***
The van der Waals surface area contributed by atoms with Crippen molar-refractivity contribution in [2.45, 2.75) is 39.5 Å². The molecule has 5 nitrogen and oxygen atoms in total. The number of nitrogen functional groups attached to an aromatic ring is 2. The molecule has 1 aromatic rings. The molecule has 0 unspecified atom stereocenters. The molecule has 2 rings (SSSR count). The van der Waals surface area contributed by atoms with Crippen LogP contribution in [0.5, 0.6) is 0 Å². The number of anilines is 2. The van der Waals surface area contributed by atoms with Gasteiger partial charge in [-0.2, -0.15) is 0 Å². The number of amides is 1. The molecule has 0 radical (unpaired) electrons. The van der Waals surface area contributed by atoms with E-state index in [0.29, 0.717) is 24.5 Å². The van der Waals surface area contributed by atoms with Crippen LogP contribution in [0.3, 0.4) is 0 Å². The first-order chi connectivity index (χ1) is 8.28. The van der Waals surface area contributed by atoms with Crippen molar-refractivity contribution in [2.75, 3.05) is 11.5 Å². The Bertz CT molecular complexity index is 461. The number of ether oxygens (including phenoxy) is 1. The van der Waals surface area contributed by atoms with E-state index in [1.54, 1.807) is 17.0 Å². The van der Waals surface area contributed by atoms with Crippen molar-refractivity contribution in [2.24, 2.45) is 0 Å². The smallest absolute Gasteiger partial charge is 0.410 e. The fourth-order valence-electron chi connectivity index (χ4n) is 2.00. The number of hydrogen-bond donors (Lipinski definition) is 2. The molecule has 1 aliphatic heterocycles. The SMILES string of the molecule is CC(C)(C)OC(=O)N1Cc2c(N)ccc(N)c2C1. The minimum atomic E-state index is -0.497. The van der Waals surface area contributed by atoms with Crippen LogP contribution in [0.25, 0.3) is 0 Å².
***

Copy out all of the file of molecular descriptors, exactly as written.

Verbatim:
The van der Waals surface area contributed by atoms with Crippen molar-refractivity contribution in [2.45, 2.75) is 39.5 Å². The molecule has 5 nitrogen and oxygen atoms in total. The number of nitrogen functional groups attached to an aromatic ring is 2. The molecule has 1 aromatic rings. The molecule has 0 unspecified atom stereocenters. The molecule has 2 rings (SSSR count). The van der Waals surface area contributed by atoms with Crippen LogP contribution in [0.5, 0.6) is 0 Å². The number of anilines is 2. The van der Waals surface area contributed by atoms with Gasteiger partial charge in [-0.2, -0.15) is 0 Å². The number of amides is 1. The molecule has 0 radical (unpaired) electrons. The van der Waals surface area contributed by atoms with E-state index in [0.29, 0.717) is 24.5 Å². The van der Waals surface area contributed by atoms with Crippen LogP contribution in [0.3, 0.4) is 0 Å². The first-order chi connectivity index (χ1) is 8.28. The van der Waals surface area contributed by atoms with Crippen molar-refractivity contribution in [2.75, 3.05) is 11.5 Å². The Bertz CT molecular complexity index is 461. The number of ether oxygens (including phenoxy) is 1. The van der Waals surface area contributed by atoms with E-state index in [1.54, 1.807) is 17.0 Å². The van der Waals surface area contributed by atoms with Crippen molar-refractivity contribution in [2.24, 2.45) is 0 Å². The smallest absolute Gasteiger partial charge is 0.410 e. The fourth-order valence-electron chi connectivity index (χ4n) is 2.00. The number of hydrogen-bond donors (Lipinski definition) is 2. The molecule has 1 aliphatic heterocycles. The SMILES string of the molecule is CC(C)(C)OC(=O)N1Cc2c(N)ccc(N)c2C1. The minimum atomic E-state index is -0.497. The van der Waals surface area contributed by atoms with Crippen LogP contribution in [0.25, 0.3) is 0 Å².